wind turbines

We were nervous about the rally against wind turbines last Saturday. We worried that no-one would turn up, or that a crowd of hostile ‘antis’ would be bussed in to shout us down. But by eleven thirty, fifty yards north of the Scottish border, there were over two hundred people, well-wrapped against the cold. Two dairy cows were reaching hungrily over a fence, towards a cardboard placard (depicting, in felt-tip, a turbine) but there were no ‘antis’. A huge blonde man in a black suit, from BBC Newcastle, was giving frantic instructions to his cameraman. He had the expression of someone struggling to record some out-dated and troubling ritual: involving tweed-suited conservatives (or druids perhaps). But he would have struggled to stereotype our group. He strode between a nurse from Longtown, some sheep farmers, a man who repairs tractors and the heads of the Parish Councils from Mungrisdale and Tebay. Some were in ties, some in track-suits. A retired colonel stood next to a young man, who had the stubble and clothes of a rock musician. There were children in bright wellies, a man in his forties with a pony-tail, and a bishop. They represented communities from over 2,000 square miles of Cumbria: from Wigton to the West Coast, from Lunesdale to Longtown, from Shap to the South of Scotland.

The protest was against a proposal to build nine four-hundred foot turbines on the Solway Moss. We tried to explain to a reporter how high that was by pointing to a nearby telegraph pole, but it’s hard to imagine a white steel and plastic turbine, twenty times the height of the telegraph pole, turning in the evening light and visible for four hundred square miles around. The first Scottish speaker spoke of how it felt to find herself living under the flickering shadow of such giants in her remote border valley: she is soon to have over 400 in her parish alone.

We make more than a billion pounds a year from tourism: it is our largest income earner and supports over ten thousand families in Penrith and the Border. We are not a wealthy area and hill-farming has had a very difficult time. And why, I asked in my speech, do tourists come here? We have great meat, but they are more likely to go to France for the coq au vin; for Gothic palaces, they go to Venice; and if they want sun, they go to Spain. And they could go to those places. Greece is as convenient as Hadrian’s Wall if you’re coming from London. Our greatest resource is not our wind but our landscape, and turbines will destroy it.

Nor will building them in the Northern Lake District save the world. Converting coal power-stations to gas, and developing cleaner cars, would have ten thousand times more impact on reducing the UK’s carbon emissions than wrecking the Solway Moss. The new discoveries of shale gas in the United States and Europe answer many of the concerns people had, even eighteen months ago, about energy supply and energy security. (Professor Dieter Helm of Oxford University has written powerfully about this). And Cumbria is already doing an enormous amount to generate non-carbon emitting energy. We have just agreed to build three new nuclear power stations – which most parts of Britain would refuse – and with them generate 3,600 MW for the nation. So why should we now also become the national dumping ground for wind turbines– when all the turbines proposed for Penrith and the Border would generate one per cent of the power we will produce from our new nuclear stations and wreck our landscape, our homes and our economy in the process?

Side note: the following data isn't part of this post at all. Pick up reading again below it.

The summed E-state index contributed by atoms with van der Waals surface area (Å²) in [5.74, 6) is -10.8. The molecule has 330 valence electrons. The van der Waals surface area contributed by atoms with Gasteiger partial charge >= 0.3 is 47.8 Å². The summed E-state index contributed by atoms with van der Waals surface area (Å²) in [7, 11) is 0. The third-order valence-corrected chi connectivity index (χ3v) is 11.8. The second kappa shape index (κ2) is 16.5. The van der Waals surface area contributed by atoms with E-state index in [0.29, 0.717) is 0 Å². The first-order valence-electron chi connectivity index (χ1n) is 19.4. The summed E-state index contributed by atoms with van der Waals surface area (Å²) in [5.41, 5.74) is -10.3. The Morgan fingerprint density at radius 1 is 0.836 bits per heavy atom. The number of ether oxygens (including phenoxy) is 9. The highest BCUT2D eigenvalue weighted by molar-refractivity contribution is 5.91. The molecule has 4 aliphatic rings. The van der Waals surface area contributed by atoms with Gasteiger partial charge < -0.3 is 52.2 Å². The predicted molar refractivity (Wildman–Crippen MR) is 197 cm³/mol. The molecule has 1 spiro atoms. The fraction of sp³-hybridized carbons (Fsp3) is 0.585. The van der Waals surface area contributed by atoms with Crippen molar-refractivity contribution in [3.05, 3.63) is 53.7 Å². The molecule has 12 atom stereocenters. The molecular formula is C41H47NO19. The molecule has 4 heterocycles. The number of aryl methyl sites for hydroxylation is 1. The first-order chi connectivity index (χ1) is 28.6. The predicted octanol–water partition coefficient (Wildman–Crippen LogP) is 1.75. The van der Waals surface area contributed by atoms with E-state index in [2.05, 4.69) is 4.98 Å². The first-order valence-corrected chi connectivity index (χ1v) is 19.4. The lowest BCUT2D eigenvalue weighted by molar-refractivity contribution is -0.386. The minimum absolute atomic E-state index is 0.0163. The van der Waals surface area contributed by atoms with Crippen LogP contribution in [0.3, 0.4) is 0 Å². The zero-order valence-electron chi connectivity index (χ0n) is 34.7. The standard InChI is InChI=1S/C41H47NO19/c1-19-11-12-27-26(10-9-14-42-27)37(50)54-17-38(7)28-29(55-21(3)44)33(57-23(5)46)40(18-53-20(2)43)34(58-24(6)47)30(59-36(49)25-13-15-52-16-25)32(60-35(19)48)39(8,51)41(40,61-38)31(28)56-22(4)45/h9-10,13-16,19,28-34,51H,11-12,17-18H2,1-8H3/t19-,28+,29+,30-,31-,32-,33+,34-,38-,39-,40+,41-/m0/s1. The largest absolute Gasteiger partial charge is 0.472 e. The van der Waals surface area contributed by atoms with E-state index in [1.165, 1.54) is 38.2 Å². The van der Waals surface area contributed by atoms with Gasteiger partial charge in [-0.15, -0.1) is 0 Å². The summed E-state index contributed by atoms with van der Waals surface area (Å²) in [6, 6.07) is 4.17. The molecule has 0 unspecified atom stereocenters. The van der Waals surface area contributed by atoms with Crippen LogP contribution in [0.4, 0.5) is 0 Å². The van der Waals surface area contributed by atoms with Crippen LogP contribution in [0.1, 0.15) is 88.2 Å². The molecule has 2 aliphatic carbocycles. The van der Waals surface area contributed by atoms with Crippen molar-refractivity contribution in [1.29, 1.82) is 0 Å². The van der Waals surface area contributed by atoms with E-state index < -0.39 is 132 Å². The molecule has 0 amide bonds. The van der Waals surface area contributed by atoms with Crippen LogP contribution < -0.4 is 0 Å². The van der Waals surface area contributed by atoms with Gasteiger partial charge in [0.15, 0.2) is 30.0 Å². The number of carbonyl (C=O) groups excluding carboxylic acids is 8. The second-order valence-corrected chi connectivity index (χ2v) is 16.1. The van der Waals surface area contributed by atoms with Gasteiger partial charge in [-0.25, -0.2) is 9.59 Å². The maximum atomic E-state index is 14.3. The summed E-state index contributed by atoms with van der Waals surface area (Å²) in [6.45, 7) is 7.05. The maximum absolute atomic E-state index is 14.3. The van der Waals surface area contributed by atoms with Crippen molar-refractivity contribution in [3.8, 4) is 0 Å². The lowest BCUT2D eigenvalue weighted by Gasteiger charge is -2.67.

A hundred of us, therefore, moved on that afternoon to Longtown Memorial Hall community centre to discuss how to ensure Penrith and the Border be a turbine-free constituency. Dr. Mike Hall gave a brilliant presentation on energy and economics. Adrian told a group on the Scottish border how Tebay had gathered its environmental information; Bewcastle explained, from painful experience, which arguments to avoid; Wigton asked Scotland about techniques for collecting noise data; Berrier Hill told Longtown how to raise money for a public enquiry. I set up a basic website – – to record and share this knowledge and make it available to other groups. Our hope is that the turbine developers will begin to recognise the depth and strength of the opposition, the importance of our landscape to our economy and our lives, and will stop trying to force such developments through.

Cumbria is not being selfish. I knew most of the people there. They were the exact opposite of ‘not in my back-yard’ nimbies. They were some of the most generous and active members of our communities. Many were there without any personal stake. Some lived in a national park, where turbines are banned; others had fought and won their cases against wind turbines long since, and had driven North to join a protest at a place fifty miles from their homes. They were there because they cared deeply about our Cumbrian landscape, and about other communities who find meaning and solace, each in their own particular landscape. Developers and the government must listen to them.

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